3 use cases for public search data in the health sector

Search can be one of the most informative sources of publicly available data. If harnessed correctly this data could provide the health sector with a plethora of predictive insights.

Recently we saw how query data from search engine Baidu was being used to determine forward-looking microeconomic indicators in China. We also saw how search data can be used to predict rising consumer trends, like the rise of ‘Pumpkin Spice’.  

More than ever, with advanced AI, we’re able to analyze massive amounts of this type of data and identify more specific rising trends we could never before evaluate. With access to these insights comes new possibilities, especially when it comes to the healthcare space.

According to the Google Knowledge Graph, 1 in 20 Google searches are for health-related information. As a result, in 2015 Google started displaying medical facts next to relevant health searches in an effort to offer verified results for customers. Each of these facts has been checked by medical doctors at Google and the Mayo Clinic for accuracy.

As long as a Google search remains more accessible than a visit to a doctor, there’s a good chance most consumers will continue to consult their search bar leading up to a conversation with a professional. If analyzed in aggregate, this search data can be extremely helpful for the professionals looking to better serve this population.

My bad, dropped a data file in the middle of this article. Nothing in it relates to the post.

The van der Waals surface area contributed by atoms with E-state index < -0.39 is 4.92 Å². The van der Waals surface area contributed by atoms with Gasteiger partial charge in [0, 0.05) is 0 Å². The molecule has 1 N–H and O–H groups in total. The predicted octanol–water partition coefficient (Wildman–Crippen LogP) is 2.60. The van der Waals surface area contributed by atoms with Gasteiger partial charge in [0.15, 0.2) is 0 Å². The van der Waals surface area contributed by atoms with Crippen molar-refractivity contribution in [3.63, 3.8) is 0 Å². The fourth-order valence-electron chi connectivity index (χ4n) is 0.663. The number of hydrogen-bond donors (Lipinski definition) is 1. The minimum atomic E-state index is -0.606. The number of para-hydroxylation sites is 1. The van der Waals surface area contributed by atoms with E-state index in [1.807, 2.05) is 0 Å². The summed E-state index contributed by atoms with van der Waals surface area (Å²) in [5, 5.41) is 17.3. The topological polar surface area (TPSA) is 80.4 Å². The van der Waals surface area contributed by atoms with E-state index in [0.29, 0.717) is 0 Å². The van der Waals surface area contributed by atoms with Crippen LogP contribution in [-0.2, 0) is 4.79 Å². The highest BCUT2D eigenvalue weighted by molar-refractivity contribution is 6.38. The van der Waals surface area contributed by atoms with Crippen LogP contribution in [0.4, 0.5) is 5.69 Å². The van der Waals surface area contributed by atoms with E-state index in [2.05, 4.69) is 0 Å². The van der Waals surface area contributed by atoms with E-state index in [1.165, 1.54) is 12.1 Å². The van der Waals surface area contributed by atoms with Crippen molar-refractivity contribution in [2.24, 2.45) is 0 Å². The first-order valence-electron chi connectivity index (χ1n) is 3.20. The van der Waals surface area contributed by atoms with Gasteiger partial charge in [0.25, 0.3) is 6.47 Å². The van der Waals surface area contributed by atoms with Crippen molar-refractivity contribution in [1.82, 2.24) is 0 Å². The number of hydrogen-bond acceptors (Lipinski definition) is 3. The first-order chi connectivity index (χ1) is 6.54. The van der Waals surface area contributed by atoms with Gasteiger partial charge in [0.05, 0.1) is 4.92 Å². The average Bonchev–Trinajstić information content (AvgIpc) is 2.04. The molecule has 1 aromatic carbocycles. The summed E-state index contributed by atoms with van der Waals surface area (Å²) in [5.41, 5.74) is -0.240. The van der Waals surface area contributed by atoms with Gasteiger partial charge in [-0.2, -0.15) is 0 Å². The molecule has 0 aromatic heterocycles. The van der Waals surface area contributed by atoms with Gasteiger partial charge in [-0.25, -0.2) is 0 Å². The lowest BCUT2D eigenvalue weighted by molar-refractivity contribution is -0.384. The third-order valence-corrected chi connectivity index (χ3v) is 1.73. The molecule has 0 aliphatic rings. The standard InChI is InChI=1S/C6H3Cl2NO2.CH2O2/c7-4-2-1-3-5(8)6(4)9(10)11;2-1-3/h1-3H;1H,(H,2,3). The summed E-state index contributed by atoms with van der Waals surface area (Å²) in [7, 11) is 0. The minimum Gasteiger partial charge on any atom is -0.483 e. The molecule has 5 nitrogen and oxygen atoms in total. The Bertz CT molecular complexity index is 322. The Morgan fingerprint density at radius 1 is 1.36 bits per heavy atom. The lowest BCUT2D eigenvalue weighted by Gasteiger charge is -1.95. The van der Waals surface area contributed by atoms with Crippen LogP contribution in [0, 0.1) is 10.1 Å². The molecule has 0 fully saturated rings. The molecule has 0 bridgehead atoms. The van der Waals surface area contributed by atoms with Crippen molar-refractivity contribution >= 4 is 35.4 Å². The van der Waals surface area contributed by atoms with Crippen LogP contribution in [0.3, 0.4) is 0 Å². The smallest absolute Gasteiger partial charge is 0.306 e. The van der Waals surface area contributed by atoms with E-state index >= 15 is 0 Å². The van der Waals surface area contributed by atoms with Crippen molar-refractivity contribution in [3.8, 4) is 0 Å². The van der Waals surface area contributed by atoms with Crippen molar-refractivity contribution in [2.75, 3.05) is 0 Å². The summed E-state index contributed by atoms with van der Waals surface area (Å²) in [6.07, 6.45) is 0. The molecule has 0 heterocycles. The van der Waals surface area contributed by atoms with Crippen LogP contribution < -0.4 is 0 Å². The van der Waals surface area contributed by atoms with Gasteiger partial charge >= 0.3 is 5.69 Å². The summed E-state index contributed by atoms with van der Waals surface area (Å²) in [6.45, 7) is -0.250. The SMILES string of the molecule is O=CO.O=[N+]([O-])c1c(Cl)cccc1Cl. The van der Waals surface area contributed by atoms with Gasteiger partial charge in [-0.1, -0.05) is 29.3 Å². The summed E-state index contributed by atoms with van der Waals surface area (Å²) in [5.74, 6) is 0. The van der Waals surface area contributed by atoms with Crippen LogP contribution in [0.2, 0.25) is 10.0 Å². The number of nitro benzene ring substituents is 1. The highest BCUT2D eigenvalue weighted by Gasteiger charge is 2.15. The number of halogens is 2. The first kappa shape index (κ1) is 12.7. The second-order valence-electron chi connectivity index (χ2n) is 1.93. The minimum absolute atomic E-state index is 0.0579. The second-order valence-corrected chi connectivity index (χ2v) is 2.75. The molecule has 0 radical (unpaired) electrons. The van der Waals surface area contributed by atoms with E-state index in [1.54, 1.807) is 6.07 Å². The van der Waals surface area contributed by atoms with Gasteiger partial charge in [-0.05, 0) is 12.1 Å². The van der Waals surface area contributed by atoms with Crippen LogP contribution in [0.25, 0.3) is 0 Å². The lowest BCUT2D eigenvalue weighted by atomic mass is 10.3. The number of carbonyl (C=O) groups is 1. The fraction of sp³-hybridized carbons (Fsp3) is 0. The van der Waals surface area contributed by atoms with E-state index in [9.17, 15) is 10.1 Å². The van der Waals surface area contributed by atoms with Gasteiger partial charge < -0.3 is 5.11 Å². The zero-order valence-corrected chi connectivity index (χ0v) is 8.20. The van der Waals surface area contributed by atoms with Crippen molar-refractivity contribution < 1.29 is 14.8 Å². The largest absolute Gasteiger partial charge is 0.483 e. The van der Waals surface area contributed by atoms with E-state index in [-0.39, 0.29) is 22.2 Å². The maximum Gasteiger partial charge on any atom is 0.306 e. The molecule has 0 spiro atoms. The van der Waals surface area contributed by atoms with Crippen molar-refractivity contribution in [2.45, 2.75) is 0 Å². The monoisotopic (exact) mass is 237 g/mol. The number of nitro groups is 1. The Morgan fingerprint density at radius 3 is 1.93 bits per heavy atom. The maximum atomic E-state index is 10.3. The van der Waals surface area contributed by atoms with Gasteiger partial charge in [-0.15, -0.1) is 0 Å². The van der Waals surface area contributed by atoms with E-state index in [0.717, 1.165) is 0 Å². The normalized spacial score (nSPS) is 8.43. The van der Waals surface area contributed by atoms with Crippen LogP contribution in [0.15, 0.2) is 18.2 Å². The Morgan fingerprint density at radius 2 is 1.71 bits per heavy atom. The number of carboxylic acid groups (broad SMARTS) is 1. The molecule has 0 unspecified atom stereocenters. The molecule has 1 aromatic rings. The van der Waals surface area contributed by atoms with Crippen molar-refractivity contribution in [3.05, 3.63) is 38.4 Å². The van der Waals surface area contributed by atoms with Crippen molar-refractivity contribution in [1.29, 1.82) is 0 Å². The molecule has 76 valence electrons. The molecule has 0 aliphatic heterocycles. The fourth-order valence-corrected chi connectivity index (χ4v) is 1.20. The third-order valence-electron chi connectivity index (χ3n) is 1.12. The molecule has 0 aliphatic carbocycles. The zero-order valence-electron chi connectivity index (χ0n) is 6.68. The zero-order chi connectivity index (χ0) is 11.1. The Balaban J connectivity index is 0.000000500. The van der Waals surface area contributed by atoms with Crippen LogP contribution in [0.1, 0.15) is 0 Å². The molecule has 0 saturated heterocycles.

Here are a few use cases that speak to ongoing efforts to leverage search data analysis in the healthcare and research space.

Mapping information: using search data to understand health needs in Africa

Analysts like Rediet Abebe, an advisor to the National Institutes of Health, are working to demonstrate how AI and machine learning can be “better integrated into biomedical and clinical research,” according to Venturebeat.

Abebe, along with researchers from Cornell University, SUNY Stonybrook, Microsoft Research, and the Rockefeller Foundation Fellowship, recently published a report in which they analyzed 18 months of Bing search results across all 54 African nations to assess queries related to HIV/AIDS, malaria, and tuberculosis. AI then categorized words and topics from these searches that are associated with specific conditions or diseases. It was able to expose patterns in health information needs by demographic groups and country.

According to the report, “Search results demonstrated that women and users aged 18-24 are more concerned about stigma than other groups, and natural cure searches were highest in the 35-49 age group.”

However, a problem they uncovered was that often the web pages users found when searching for natural cures had “serious issues with accuracy, effectiveness, and relevance,” Abebe said. They also discovered a correlation between the rate of stigma-related searches and high rates of HIV, as well as between general searches around a disease and high incidence of that disease.

Source: https://arxiv.org/pdf/1806.05740.pdf

While this data is helpful due to its open-ended nature, which provides insights into the mindset of those performing searches, Abebe and others caution that it is high level and should not be used in itself to make predictive decisions. According to the study, the real use case here is to “uncover and gain insight into health information needs in Africa.” In the end, the study suggested that “search data can help…inform discussions on health policy and targeted education efforts both on- and offline.”